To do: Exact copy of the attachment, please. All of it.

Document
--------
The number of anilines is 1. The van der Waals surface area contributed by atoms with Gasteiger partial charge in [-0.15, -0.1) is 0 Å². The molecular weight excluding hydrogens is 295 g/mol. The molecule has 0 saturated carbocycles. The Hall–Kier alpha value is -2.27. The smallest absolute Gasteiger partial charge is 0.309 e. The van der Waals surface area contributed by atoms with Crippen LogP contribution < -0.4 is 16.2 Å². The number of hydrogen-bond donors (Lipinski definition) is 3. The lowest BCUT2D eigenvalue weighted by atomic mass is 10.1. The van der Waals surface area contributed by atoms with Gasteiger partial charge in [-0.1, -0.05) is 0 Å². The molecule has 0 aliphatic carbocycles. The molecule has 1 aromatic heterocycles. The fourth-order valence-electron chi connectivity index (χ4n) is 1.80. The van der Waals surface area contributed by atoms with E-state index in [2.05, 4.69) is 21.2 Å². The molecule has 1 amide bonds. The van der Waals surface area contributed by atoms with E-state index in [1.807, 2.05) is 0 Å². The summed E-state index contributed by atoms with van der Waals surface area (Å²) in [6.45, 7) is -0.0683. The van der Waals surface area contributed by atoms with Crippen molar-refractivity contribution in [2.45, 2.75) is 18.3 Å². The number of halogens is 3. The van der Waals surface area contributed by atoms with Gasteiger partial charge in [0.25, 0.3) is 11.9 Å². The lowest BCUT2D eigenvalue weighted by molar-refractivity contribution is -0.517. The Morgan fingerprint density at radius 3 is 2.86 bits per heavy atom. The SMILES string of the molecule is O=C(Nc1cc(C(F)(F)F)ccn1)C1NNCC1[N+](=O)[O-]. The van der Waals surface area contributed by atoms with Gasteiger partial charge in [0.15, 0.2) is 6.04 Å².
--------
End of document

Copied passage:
The number of anilines is 1. The van der Waals surface area contributed by atoms with Gasteiger partial charge in [-0.15, -0.1) is 0 Å². The molecular weight excluding hydrogens is 295 g/mol. The molecule has 0 saturated carbocycles. The Hall–Kier alpha value is -2.27. The smallest absolute Gasteiger partial charge is 0.309 e. The van der Waals surface area contributed by atoms with Crippen LogP contribution < -0.4 is 16.2 Å². The number of hydrogen-bond donors (Lipinski definition) is 3. The lowest BCUT2D eigenvalue weighted by atomic mass is 10.1. The van der Waals surface area contributed by atoms with Gasteiger partial charge in [-0.1, -0.05) is 0 Å². The molecule has 0 aliphatic carbocycles. The molecule has 1 aromatic heterocycles. The fourth-order valence-electron chi connectivity index (χ4n) is 1.80. The van der Waals surface area contributed by atoms with E-state index in [2.05, 4.69) is 21.2 Å². The molecule has 1 amide bonds. The van der Waals surface area contributed by atoms with E-state index in [1.807, 2.05) is 0 Å². The summed E-state index contributed by atoms with van der Waals surface area (Å²) in [6.45, 7) is -0.0683. The van der Waals surface area contributed by atoms with Crippen molar-refractivity contribution in [2.45, 2.75) is 18.3 Å². The number of halogens is 3. The van der Waals surface area contributed by atoms with Gasteiger partial charge in [0.25, 0.3) is 11.9 Å². The lowest BCUT2D eigenvalue weighted by molar-refractivity contribution is -0.517. The Morgan fingerprint density at radius 3 is 2.86 bits per heavy atom. The SMILES string of the molecule is O=C(Nc1cc(C(F)(F)F)ccn1)C1NNCC1[N+](=O)[O-]. The van der Waals surface area contributed by atoms with Gasteiger partial charge in [0.15, 0.2) is 6.04 Å².